By Chris Lane
By Jeff Balke
By Aaron Reiss
By Angelica Leicht
By Dianna Wray
By Aaron Reiss
By Camilo Smith
By Craig Malisow
It's a quandary: I am a clinical social worker in private practice in Houston. Many of the indigent clients that I see go to research programs like the one you describe. Not all of them are as poorly run as the Fabre Clinic ["One Dead Guinea Pig," by Greg Harman, July 28].
It is a quandary for these clients and for society in general: The mental illness provides access to subsistence-level disability checks that require that they not be employed. The illness generally does not preclude employment, depending on severity of symptoms. But the check does.
So they take part in research because it's the only way they can earn extra money (after they pay the usual $500 rent to live in a group home, they have $74 for their own use until the next check 30 days later). Research may, in the eyes of some, be risky or unethical, but until science makes a schizophrenic guinea pig or mouse, it is the only viable tool to assist the very people it may indeed harm.
Tyler W. Hartson
Good Bad News
Take your nose out of the air: It seems that unless a film involves Miranda July taking a dump on stage at a Pixies concert, your stable of snotty anti-mainstream-anything film reviewers won't like it. Hollywood is a business. We'll never return to the golden age of the '70s when Woody Allen could fart out ten movies a year to the delight of critics but to the chagrin of the box office. You can thank Spielberg and Lucas for making the film industry so "bottom line." Especially now, with increased competition from Netflix and iPods, the film industry is forced to release countless remakes in hopes of establishing some sort of connection with red-state America. That's the current film climate, and it won't change anytime soon. The only group of people who don't seem to grasp this concept are film reviewers.
On that note, Robert Wilonsky's review of Bad News Bears was nothing but film-school-stoner-dropout dribble ["Bad News," July 21]. Yes, it wasn't as good as the original, but how many times can you actually say that? It was entertaining, which, last time I checked, was the real reason to go to the movies anyway. I don't care who you are, watching Billy Bob Thornton surrounded by Little Leaguers at a Hooters singing along to Eric Clapton's "Cocaine" is funny. Maybe if you took your nose out of the air once in a while, you might actually see a good movie.
Viva Los Skarnales
Bullshit: Los Skarnales' Pachuco Boogie Sound System was the album of the year ["Houston's Gone Gaaga for Haaga," by John Nova Lomax, August 4]. I don't care who you gave the award to, it was the album of the year, by the band that consistently puts on the best show in Houston. If you didn't vote for it, you must not have heard it.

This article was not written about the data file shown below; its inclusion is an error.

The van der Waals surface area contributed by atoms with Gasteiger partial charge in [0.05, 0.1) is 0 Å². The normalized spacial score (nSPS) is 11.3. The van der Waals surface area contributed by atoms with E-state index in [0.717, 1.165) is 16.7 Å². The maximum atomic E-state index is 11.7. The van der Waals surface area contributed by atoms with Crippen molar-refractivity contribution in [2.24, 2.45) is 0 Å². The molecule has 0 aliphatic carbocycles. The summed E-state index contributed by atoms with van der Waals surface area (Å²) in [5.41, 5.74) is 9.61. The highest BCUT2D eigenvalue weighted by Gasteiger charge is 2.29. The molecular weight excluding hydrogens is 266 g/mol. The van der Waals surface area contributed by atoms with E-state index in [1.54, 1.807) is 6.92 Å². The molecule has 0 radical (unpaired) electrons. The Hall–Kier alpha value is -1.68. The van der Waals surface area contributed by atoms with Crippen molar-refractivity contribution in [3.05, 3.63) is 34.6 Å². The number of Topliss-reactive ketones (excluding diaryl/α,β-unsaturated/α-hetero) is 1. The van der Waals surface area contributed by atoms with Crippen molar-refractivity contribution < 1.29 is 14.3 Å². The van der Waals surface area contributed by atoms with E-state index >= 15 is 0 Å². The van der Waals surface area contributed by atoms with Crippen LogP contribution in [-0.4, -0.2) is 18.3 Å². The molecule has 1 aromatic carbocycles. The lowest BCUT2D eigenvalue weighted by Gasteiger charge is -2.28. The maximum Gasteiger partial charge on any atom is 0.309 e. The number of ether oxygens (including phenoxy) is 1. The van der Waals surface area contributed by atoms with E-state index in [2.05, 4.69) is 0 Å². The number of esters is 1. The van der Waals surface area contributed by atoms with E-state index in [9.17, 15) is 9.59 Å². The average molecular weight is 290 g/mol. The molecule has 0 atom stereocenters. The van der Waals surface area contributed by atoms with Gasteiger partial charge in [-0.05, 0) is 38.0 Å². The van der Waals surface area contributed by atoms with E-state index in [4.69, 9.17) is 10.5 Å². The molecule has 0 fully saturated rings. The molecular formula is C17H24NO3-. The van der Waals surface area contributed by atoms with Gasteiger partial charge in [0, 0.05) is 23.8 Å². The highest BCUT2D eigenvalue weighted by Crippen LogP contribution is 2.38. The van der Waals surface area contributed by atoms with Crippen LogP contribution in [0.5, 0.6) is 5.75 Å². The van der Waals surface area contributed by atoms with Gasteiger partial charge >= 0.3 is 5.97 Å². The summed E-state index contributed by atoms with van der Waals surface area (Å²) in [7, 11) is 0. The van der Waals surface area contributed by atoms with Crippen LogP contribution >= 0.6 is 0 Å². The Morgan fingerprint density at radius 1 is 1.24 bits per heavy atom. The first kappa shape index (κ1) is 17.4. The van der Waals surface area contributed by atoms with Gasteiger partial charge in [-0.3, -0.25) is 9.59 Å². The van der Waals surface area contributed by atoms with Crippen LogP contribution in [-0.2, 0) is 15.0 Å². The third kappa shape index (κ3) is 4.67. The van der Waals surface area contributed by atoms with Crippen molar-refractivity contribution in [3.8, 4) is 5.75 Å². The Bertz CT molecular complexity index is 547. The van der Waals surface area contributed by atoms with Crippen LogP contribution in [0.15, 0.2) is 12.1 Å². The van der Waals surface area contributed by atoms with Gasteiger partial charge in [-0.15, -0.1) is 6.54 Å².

Morgen Cooper Smith
A classic: Depression, summer and Houston go together like no other trilogy I know ["Racket," by John Nova Lomax, July 14]. I would have said ménage à trois, but that sounds like something that would require more energy than anyone could muster in a Houston summer.
Your article spoke to my heart. Someone had to write it, and I'm glad it was you. I wish I had written it, and I probably will.
A man with no driver's license who would drive a rented van with not only his own two kids but two other kids he could easily have avoided, in the summer on I-10 out of San Antone after eating at a funky cheap Mexican greasy spoon, is no doubt an expert on depression and dysentery ["Road Signs," by John Nova Lomax, July 14]. "Write what you know" sure rings true here. You produced a classic.
Too bad someone doesn't make an album of the saddest songs to come out of Texas, a sure hit, and include your article with the liner notes.
The first sad song I ever heard was when I was a child. My parents had some old 78 records from their early days in Corpus Christi. The song I remember well was "Satisfied Mind." Of course I didn't know it was sad back then, but I sure do now.
From country music to classical, from Willie and George to Tchaikovsky and Shostakovich, sadness sells; it's what stays with us. Joy is fleeting, but sadness is enduring. That's why we would rather listen to "He Stopped Loving Her Today" than to "You Light up My Life."
Barbara Duvall Wesolek
A great talent: I heard Jimmie Dale Gilmore ["Playbill," by William Michael Smith, May 26] perform earlier this year in Sellersville, Pennsylvania, and Sunday will hear him in King-of-Prussia. He is a great talent, as both a writer and performer. He may be a bit too "highbrow" or purist to ever have great popularity. Although the comparison to Willie Nelson often is made, he, like Willie, is one of a kind. Texas has such a wealth of great singer-songwriters; it would be difficult, I suppose, for Texans to give each the recognition he deserves. Thanks for your appreciation of Gilmore's wonderful music.